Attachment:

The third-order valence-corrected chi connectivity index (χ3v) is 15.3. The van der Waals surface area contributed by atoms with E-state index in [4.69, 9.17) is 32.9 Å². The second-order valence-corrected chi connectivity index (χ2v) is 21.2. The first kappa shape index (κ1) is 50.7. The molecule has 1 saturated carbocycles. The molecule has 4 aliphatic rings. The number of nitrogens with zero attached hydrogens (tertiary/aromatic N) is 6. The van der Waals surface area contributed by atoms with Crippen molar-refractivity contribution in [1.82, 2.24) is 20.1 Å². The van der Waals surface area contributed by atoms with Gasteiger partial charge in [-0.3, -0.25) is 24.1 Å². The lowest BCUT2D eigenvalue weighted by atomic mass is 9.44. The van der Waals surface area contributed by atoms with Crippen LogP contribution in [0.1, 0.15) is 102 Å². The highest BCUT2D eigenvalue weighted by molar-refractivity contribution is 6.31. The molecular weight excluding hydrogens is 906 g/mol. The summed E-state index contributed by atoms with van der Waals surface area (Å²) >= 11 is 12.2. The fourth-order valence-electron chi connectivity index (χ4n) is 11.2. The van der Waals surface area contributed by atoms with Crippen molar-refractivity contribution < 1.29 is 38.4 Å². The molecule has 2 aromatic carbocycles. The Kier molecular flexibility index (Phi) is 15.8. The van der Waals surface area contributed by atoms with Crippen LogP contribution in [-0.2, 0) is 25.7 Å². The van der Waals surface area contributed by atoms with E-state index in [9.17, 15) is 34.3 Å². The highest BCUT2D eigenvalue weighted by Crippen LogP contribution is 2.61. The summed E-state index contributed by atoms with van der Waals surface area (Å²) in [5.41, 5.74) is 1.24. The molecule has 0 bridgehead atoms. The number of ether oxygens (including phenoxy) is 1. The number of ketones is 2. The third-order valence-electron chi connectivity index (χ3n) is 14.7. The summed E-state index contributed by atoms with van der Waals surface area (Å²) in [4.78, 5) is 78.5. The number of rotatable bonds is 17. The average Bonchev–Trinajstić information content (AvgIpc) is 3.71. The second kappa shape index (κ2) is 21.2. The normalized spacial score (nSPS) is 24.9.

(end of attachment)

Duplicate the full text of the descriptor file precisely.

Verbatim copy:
The third-order valence-corrected chi connectivity index (χ3v) is 15.3. The van der Waals surface area contributed by atoms with E-state index in [4.69, 9.17) is 32.9 Å². The second-order valence-corrected chi connectivity index (χ2v) is 21.2. The first kappa shape index (κ1) is 50.7. The molecule has 1 saturated carbocycles. The molecule has 4 aliphatic rings. The number of nitrogens with zero attached hydrogens (tertiary/aromatic N) is 6. The van der Waals surface area contributed by atoms with Crippen molar-refractivity contribution in [1.82, 2.24) is 20.1 Å². The van der Waals surface area contributed by atoms with Gasteiger partial charge in [-0.3, -0.25) is 24.1 Å². The lowest BCUT2D eigenvalue weighted by atomic mass is 9.44. The van der Waals surface area contributed by atoms with Crippen LogP contribution in [0.1, 0.15) is 102 Å². The highest BCUT2D eigenvalue weighted by molar-refractivity contribution is 6.31. The molecular weight excluding hydrogens is 906 g/mol. The summed E-state index contributed by atoms with van der Waals surface area (Å²) >= 11 is 12.2. The fourth-order valence-electron chi connectivity index (χ4n) is 11.2. The van der Waals surface area contributed by atoms with Crippen molar-refractivity contribution < 1.29 is 38.4 Å². The molecule has 2 aromatic carbocycles. The Kier molecular flexibility index (Phi) is 15.8. The van der Waals surface area contributed by atoms with Crippen LogP contribution in [-0.2, 0) is 25.7 Å². The van der Waals surface area contributed by atoms with E-state index in [9.17, 15) is 34.3 Å². The highest BCUT2D eigenvalue weighted by Crippen LogP contribution is 2.61. The summed E-state index contributed by atoms with van der Waals surface area (Å²) in [5.41, 5.74) is 1.24. The molecule has 0 bridgehead atoms. The number of ether oxygens (including phenoxy) is 1. The number of ketones is 2. The third-order valence-electron chi connectivity index (χ3n) is 14.7. The summed E-state index contributed by atoms with van der Waals surface area (Å²) in [4.78, 5) is 78.5. The number of rotatable bonds is 17. The average Bonchev–Trinajstić information content (AvgIpc) is 3.71. The second kappa shape index (κ2) is 21.2. The normalized spacial score (nSPS) is 24.9.